Book Review: Adaptive Code via C#

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I recently finished reading Adaptive Code via C#, and I highly recommend it. It’s not for the absolute beginner, but if you’re an intermediate or even senior programmer I think you’ll find this book very helpful.

The book starts with a summary of Scrum, and I think it makes a good quick reference. For a more in-depth description of Scrum, see the book Scrum: The Art of Doing Twice the Work in Half the Time, which I also recommend (I actually listened to the audiobook).

The chapter on dependencies and layering was an excellent discussion on organizing projects in Visual Studio solutions. The idea is to minimize dependencies between your code and external APIs (like ESAPI). This helps to untangle your code and keep its components isolated, which makes it easier to maintain them. I applied this concept to one of my projects and I immediately saw the benefits.

The book has a chapter on unit testing, but it’s more of a refresher. If you really want to understand unit testing well, read The Art of Unit Testing and Growing Object-Oriented Software, Guided by Tests. Also, I much prefer using NUnit and NSubstitute as my unit testing and mocking frameworks. The book uses MSTest and Moq.

The second part of the book discusses the SOLID principles. Each principle gets its own chapter, so it’s quite detailed. What I really like about these chapters is that the author doesn’t stop at theory or simply tell you what your code should look like. He actually goes through relevant examples and shows you how to make your code follow the SOLID principles.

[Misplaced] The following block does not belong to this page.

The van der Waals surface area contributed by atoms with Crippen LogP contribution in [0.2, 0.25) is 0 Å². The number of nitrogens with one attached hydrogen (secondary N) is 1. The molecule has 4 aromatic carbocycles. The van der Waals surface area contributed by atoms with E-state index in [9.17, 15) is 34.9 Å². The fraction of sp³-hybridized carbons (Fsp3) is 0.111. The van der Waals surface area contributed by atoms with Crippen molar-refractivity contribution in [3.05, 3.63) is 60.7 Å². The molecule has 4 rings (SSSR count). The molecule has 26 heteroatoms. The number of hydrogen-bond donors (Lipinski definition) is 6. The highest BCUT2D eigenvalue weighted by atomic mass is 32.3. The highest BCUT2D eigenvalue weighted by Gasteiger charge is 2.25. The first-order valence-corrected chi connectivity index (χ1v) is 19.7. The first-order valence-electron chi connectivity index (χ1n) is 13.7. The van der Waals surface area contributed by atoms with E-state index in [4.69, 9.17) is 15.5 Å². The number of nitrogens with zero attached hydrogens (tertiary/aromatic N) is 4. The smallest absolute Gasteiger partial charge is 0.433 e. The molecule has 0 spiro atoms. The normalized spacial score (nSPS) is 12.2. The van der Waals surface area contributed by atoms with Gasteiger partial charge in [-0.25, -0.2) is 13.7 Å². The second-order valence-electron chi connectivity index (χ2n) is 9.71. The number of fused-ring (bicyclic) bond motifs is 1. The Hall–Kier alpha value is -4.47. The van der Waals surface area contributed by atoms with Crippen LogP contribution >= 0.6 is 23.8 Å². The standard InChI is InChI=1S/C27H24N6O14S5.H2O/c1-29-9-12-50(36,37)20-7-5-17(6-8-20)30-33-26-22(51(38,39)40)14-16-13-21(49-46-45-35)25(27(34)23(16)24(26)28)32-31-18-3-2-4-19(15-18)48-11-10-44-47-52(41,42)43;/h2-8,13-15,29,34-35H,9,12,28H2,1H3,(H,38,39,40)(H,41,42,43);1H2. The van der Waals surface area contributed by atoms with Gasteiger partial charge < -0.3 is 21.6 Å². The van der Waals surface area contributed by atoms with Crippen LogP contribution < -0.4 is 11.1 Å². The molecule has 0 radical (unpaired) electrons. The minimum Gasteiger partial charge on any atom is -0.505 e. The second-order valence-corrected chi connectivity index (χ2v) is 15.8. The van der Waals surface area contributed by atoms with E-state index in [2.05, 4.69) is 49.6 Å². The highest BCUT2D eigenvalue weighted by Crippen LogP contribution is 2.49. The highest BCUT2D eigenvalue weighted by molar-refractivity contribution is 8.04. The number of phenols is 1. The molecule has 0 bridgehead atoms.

The decorator pattern described in the chapter on the single responsibility principle was a huge eye-opener. I’ve known about this pattern before, but the way that he uses it to make code more adaptive is something I hadn’t seen before. It elevates interfaces as major players in your code.

The third and final part of the book contains chapters that go through a couple of iterations of a sample project. The characters in these chapters use Scrum to plan the project and use the adaptive patterns in the book to develop it. It felt realistic and it was entertaining, and it helped to remind me of the practices recommended in the book.

There wasn’t much that I disliked about the book, but one thing stands out. A lot of the examples (and even the sample project) focused on ASP.NET MVC development. Being a desktop app developer, I’m more interested in WPF and MVVM. He mentions them a few times, but only to say that the same principles as MVC apply to them. I don’t think they do. WPF and MVVM focus on data-binding, which make view models much more dynamic than the static view models in an ASP.NET MVC application.

In summary, this book will help you in becoming a better developer. Your code will go from being a big ball of mud to clean code that is adaptive to change.

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